“Just die already.”
No, that’s not a quote from tonight’s City Council meeting meant to air the grievances between Mayor Ethan Strimling and City Manager Jon Jennings. More on that in a little bit. Keep reading.
No, that’s actually the message a team of researchers delivered to aging and ailing cells in a group of test mice, and by doing so, they seemed to actually reverse the aging process.
(I assume Mickey Mouse, who turns 90 next year, was in the test group somewhere.)
The quick synopsis is this: The body’s cells die off and are replaced by new, healthy cells over time. As the body ages, the cells that probably should be dying off to make way for new cells start hanging on longer than they should. In the mice, researchers introduced a compound which manipulates the proteins in such a way that the dying cells kick off, and the new cells pop up to take their place.
As Discover magazine reported this past spring, “The results were fairly clear: After 10 days, the rapidly aging mice regrew fur; at three weeks they performed better on tests of physical fitness; and after a month they began to show signs of improved kidney performance.”
Now let’s get through some of the top stories for the day so I can go kill off some cells.
What we’re talking about
The historic Casco Bay island property which at one point was a holding spot for quarantined immigrants is being proposed as the site for a luxury campground. Developers Stefan Scarks and Travis Bullard are seeking the local Historic Preservation Board’s approval for a 21-site campground of yurts and tents, as well as three permanent central buildings, near House Island’s Fort Scammel.
Can you imagine taking music lessons from someone with snakes literally up his sleeves? In the 1800s, English composer and one-hit-wonder Frederick Nicholls Crouch moved to Portland and swaggered around the city like he was a big deal. Quite noticeably to the locals at the time, he was infatuated with snakes, had them hanging out of his pockets and sleeves, and had hundreds slithering around in the space where he gave lessons. The BDN’s Troy R. Bennett has the tale in his weekly series on Portland history.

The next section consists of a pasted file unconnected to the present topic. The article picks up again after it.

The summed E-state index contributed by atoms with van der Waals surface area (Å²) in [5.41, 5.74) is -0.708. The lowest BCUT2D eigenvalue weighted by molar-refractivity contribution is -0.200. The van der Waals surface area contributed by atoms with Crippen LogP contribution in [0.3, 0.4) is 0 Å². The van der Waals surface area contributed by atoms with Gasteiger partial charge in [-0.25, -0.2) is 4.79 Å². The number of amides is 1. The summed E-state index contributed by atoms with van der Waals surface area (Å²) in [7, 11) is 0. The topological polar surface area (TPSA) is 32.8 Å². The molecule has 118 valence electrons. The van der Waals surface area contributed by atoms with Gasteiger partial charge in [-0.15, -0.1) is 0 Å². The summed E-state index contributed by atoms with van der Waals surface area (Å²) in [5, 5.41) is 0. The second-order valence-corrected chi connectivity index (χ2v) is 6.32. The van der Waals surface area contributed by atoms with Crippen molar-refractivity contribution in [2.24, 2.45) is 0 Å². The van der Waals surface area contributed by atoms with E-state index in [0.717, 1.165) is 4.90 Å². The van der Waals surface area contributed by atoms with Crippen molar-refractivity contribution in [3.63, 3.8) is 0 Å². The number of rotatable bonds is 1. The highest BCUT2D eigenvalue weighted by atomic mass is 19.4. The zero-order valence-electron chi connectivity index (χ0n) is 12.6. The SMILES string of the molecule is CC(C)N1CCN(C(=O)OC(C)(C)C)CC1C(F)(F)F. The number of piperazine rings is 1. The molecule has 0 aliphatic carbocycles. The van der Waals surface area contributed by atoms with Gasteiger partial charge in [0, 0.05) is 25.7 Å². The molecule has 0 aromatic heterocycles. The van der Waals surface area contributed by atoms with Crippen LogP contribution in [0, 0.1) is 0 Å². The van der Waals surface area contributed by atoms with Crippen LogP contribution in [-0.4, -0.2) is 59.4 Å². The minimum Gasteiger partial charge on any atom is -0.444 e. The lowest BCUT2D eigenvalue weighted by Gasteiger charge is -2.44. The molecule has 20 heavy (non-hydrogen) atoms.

Portland is seeing a mini-boom in residential subdivision proposals as developers continue trying to keep up with housing demand, according to the Portland Press Herald. Three separate projects aim to add a total of 100-plus new single family homes outside of the city downtown, which stand in contrast to the explosion of urban apartments and condominiums that have been added in recent years, the Press Herald reported.
Gov. Paul LePage is rallying his supporters against his former ally U.S. Sen. Susan Collins. Collins has been one of few Republicans willing to break ranks with the GOP and oppose recent efforts to repeal and replace former President Barack Obama’s Affordable Care Act, and LePage is reportedly telling local supporters he’ll campaign against her if she runs for governor next year. Which she has not said she’ll do.
This week, in celebrity sightings, we see some social media chatter that actress Liv Tyler, daughter of Aerosmith frontman Steven Tyler, was dining at Scales restaurant on Commercial Street. Liv Tyler has ties to the area, having attended Waynflete School in Portland. I once saw her at a concert by the band Seether at The Asylum — now Aura — back around 2002.
Last, but certainly not least, the BDN’s Jake Bleiberg went to tonight’s Clearing Of The Air meeting between Portland Mayor Ethan Strimling and City Manager Jon Jennings, as well as the rest of the City Council. “I couldn’t decide whether to bring my boxing gloves or a bottle of bourbon,” Strimling said at the meeting. The two city leaders have tussled over policy priorities and a vision for the city moving forward. Strimling reiterated tonight that he feels Jennings is obstructing his access to city staff, which the mayor needs to help flesh out new policy proposals. Jennings accused Strimling of having an “aggressive demeanor” and not respecting the already heavy workloads of city staff.
Tweet of the day
The Big Idea
Remember last week when I wrote in the newsletter about how robot vacuum cleaners are mapping your homes? Oh, no big deal, but machines developed their own language, too. Researchers had to shut down an artificial intelligence system after they discovered bots in the system had developed their own code words to communicate and were no longer using English. Where was this research going on? Why, Facebook, of course. No, I’m not worried at all that computers have created a secret language. Or that they were working for the company that knows more about all of us than any other company on Earth. Nope. Not worried at all.